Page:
The agroforestry part of the event culminated with a panel discussion which discussed some challenges faced in Ethiopia: Weak coordination and integration, climate change, and (insufficiently?) participatory approaches to policy-making. One of the panelists and some  platform members advocated a holistic approach that integrates crops, livestock and agroforestry.

Following these sessions, the four thematic working groups of the national platform introduced themselves, their agendas for the next 12 to 18 months and collected additional ideas of relevant initiatives, actors and documents that could inform their work on institutional innovation, technological innovation, ecosystem resilience and policy support.

The third national platform meeting ended by raising some challenging considerations for the platform itself: How wide or focused should it be? How to avoid duplication and competition with the Sustainable Land Management project funded by the German Development Cooperation Agency (GIZ), how (and perhaps whether) to sustain this platform beyond the Nile Basin Development Challenge…

Expanding a platform to invite other actors and initiatives can be crucial for its healthy development, although it begs the question of the added value and unique selling point of the platform.

Read the workshop report

See some pictures from the workshop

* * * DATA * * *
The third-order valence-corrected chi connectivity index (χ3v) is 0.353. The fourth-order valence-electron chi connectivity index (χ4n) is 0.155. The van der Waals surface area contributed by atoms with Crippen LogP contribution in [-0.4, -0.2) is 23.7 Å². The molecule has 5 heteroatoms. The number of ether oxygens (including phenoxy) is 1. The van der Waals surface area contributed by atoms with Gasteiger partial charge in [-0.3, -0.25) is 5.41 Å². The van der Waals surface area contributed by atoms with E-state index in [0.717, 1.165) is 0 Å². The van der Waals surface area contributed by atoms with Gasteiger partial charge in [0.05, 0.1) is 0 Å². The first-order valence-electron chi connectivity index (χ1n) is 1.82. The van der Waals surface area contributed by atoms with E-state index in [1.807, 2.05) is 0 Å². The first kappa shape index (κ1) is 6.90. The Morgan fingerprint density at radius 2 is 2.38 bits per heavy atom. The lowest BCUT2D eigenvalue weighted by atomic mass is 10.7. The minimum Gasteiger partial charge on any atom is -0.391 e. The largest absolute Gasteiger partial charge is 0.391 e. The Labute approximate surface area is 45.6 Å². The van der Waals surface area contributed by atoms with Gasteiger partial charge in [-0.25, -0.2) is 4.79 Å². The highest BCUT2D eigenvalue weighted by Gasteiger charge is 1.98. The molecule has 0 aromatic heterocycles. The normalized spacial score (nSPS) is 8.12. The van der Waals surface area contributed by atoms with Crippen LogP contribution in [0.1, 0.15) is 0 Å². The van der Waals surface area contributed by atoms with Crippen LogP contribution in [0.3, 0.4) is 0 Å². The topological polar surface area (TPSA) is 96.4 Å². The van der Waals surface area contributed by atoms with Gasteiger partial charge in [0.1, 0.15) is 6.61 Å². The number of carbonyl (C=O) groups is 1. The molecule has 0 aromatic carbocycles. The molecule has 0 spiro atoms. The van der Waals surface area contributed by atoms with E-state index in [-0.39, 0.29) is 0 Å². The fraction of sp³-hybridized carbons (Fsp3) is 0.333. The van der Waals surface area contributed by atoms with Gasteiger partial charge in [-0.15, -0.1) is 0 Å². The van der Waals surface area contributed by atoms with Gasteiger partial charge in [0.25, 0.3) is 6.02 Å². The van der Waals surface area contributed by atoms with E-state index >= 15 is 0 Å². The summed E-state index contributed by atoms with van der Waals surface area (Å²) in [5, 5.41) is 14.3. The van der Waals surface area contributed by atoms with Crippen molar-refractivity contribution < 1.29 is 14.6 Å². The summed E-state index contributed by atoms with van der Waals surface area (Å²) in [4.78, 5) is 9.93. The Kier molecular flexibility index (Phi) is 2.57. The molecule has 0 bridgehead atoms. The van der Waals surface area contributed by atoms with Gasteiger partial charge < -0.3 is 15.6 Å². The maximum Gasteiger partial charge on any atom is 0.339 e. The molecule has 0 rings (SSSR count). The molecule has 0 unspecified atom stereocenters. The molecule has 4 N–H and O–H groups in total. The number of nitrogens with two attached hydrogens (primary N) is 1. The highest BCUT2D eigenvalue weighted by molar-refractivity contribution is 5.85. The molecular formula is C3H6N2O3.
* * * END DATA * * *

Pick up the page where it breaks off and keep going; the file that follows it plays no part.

Read the notes from the sessions

On Monday 23 and Tuesday 24 July, the national platform for water and land management holds its third meeting.

This third meeting is organized with the project ‘Sustainable tree-crop-livestock intensification as a pillar for the Ethiopian climate resilient green economy initiative‘. The project is one of the ‘early win’ initiatives of the Africa RISING program which aims to transform agricultural systems through sustainable intensification projects in three regions of Africa, including the Ethiopian Highlands. Sustainable intensification of trees, crops and livestock is naturally linked to water and land management and as such it seemed natural to present the project to the national platform meeting.

Next to this part of the workshop, the four thematic working groups identified during the second national platform meeting will present their agenda and planned activities.

In the first national platform meeting, participants defined the rationale, vision and structure of the platform. In the second national platform meeting, the participants grouped according to areas of interest and relevance for the platform, to flesh out an agenda of action. This third meeting should therefore introduce the activities planned, gather feedback, identify additional sources of financial or technical support and finally reinforce linkages between different projects and initiatives that contribute to improving water and land management in the Nile Basin.

On 19 December 2011, the Nile Basin Development Challenge hosts the 2nd ‘National Platform meeting on land and water management in Ethiopia.’

The national platform intends to link local experiences with national planning, and open opportunities to engage with policy makers. While the National Platform meetings are expected to take place twice a year, we envision that the platform leads the establishment of thematic working groups with several activities throughout the year. During the 2nd national platform meeting, we will introduce the objectives, functions and structure of the platform and discuss priority areas/themes and approaches to address them.

The first platform meeting was held on 8 April, 2011 – read a news item; download the meeting report.